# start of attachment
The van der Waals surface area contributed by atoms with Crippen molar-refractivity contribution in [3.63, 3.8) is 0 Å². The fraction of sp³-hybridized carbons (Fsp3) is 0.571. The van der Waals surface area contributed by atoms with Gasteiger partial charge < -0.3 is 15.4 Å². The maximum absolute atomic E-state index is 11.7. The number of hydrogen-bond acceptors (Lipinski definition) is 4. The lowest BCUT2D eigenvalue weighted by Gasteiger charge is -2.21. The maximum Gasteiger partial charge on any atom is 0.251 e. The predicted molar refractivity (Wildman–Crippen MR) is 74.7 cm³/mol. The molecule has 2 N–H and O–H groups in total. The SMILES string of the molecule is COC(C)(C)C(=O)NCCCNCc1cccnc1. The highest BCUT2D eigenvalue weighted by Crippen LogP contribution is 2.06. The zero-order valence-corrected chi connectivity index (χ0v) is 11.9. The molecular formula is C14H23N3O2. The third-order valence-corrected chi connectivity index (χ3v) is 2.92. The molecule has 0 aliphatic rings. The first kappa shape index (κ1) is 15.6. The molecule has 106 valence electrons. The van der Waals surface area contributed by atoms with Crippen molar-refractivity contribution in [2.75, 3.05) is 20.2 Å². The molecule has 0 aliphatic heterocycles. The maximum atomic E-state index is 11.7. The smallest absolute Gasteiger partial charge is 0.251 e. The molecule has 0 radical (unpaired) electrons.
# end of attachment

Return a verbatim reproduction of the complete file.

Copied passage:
The van der Waals surface area contributed by atoms with Crippen molar-refractivity contribution in [3.63, 3.8) is 0 Å². The fraction of sp³-hybridized carbons (Fsp3) is 0.571. The van der Waals surface area contributed by atoms with Gasteiger partial charge < -0.3 is 15.4 Å². The maximum absolute atomic E-state index is 11.7. The number of hydrogen-bond acceptors (Lipinski definition) is 4. The lowest BCUT2D eigenvalue weighted by Gasteiger charge is -2.21. The maximum Gasteiger partial charge on any atom is 0.251 e. The predicted molar refractivity (Wildman–Crippen MR) is 74.7 cm³/mol. The molecule has 2 N–H and O–H groups in total. The SMILES string of the molecule is COC(C)(C)C(=O)NCCCNCc1cccnc1. The highest BCUT2D eigenvalue weighted by Crippen LogP contribution is 2.06. The zero-order valence-corrected chi connectivity index (χ0v) is 11.9. The molecular formula is C14H23N3O2. The third-order valence-corrected chi connectivity index (χ3v) is 2.92. The molecule has 0 aliphatic rings. The first kappa shape index (κ1) is 15.6. The molecule has 106 valence electrons. The van der Waals surface area contributed by atoms with Crippen molar-refractivity contribution in [2.75, 3.05) is 20.2 Å². The molecule has 0 aliphatic heterocycles. The maximum atomic E-state index is 11.7. The smallest absolute Gasteiger partial charge is 0.251 e. The molecule has 0 radical (unpaired) electrons.